NASS urges President Buhari to present new PIB for early passage
The Speaker, House of Representatives, Mr Yakubu Dogara, made the call at the opening of the National Assembly Dialogue on Economy, Security and Development in Abuja.
The News Agency of Nigeria (NAN) reports that the two-day event is organised by the National Institute for Legislative Studies (NILS).
Dogara, who said investment decisions in the petroleum sector could no longer wait, added that it was important for President Buhari as supervising Minister of Petroleum to transmit the bill as soon as possible.
He also noted that the transmission of the bill was crucial in view of the fact that in spite of the rapid drop in oil prices, oil and gas still accounted for 70 per cent of the country’s foreign exchange earnings.
The Speaker, who lamented that all efforts to pass the bill in the past failed, gave assurance that the 8th National Assembly was ready to speedily pass it to reposition the petroleum industry.
“The PIB has had a chequered history: It was introduced late in the life of the 6th Assembly and was not passed.
“ In the 7th Assembly, a private Members Bill was introduced in the first month of that Assembly, based on the experience of the 6th Assembly.
“However, the last administration informally indicated that it would prefer an Executive Bill on the matter, which took over two years to materialise.
“It was passed only by the House of Representatives very late in its tenure without the Senate concurring.
“Contrary to the assertion that the size of the bill is the problem, the fact is that an early introduction will lead to an early passage,’’ he said.
Dogara expressed the national assembly’s readiness to partner with the executive arm of government to pass laws that would not only ensure positive but sustainable change.
He pledged that the anti-corruption legislation and over-sight would be the major contribution of parliament to the “change’’ that had come to Nigeria.
In his remarks, the President of the Senate, Dr Bukola Saraki, said the dwindling government revenue was an opportunity for Nigeria to look inwards and take advantage of untapped economic opportunities for national development.
Saraki, who was represented by the deputy President of the Senate, Ike Ekweremadu, expressed the legislature’s determination to address the factors that led to poor governance over the years.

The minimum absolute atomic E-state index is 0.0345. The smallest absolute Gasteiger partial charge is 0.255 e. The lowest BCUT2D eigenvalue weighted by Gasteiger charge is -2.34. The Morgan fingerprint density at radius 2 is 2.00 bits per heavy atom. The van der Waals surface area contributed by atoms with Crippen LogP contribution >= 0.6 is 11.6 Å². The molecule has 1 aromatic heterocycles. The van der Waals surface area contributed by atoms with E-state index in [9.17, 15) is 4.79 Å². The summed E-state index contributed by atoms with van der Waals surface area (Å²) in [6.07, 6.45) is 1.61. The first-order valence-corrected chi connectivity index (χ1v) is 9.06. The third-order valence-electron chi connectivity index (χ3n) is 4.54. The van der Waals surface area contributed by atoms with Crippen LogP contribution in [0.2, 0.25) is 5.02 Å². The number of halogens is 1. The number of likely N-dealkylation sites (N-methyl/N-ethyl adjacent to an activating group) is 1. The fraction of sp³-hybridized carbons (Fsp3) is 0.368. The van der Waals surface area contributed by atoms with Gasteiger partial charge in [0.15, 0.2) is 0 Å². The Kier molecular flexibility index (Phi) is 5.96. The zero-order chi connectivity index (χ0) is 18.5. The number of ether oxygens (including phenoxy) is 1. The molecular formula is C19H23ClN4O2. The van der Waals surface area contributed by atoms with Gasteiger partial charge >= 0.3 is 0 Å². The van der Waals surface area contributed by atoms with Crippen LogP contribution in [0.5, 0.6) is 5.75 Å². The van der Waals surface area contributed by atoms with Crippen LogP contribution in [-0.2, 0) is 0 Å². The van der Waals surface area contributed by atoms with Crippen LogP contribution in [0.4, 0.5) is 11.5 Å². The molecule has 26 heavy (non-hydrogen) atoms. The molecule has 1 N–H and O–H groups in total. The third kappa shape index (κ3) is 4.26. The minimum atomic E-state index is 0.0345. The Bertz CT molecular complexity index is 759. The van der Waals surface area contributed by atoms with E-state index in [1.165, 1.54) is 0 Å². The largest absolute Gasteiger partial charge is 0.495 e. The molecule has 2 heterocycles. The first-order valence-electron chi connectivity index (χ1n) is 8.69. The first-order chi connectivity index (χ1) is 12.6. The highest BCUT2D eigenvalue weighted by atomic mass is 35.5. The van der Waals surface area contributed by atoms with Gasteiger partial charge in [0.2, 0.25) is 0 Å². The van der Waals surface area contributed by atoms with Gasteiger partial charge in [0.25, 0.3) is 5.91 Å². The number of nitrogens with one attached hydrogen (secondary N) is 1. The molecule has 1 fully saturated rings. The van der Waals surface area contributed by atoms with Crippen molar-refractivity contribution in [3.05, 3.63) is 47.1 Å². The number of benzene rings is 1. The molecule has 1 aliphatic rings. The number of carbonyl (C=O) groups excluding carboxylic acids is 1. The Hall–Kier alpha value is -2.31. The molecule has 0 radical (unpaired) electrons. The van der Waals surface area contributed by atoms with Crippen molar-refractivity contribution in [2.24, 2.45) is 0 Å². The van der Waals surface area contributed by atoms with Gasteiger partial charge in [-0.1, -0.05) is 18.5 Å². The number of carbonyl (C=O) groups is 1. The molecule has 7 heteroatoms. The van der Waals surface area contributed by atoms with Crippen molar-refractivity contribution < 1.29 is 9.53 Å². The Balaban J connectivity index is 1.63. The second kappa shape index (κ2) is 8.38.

He said factors like weak regulatory framework, obsolete laws and poor governance that had contributed to slowing down the country’s growth and development would be adequately looked into.
He also said that the legislature would continue to contribute to an economic reform agenda geared towards expanding economic space for businesses, private sector involvement in infrastructure development as well as consumer rights protection.
“The Senate will work with the House to build a strong coalition, which seeks to layout an aggressive legislative pathway that will enable private sector capital creation and development of private sector resources.
“This is to help to create the necessary legal environment for private sector investment to thrive, to participate in the infrastructure market as well as reduce the high level of credit risk in the system,’’ he said.
The Director General of the NILS, Dr Ladi Hamalai, said the institute felt it was time for major stakeholders to come together to chart a new course for the country.
She noted that as part of its mandate, the institute would continue to organise similar forums where stakeholders would come together to proffer solutions to the country’s challenges.
“The institute felt it is important to organise this dialogue because the country is at a very critical stage.
“We now have a new government with an agenda for change and development and we feel it is important to begin to dialogue on critical economic, political and security issues.
“This is part of the National Assembly’s contribution in the whole effort to give this country its pride of place,’’ she said.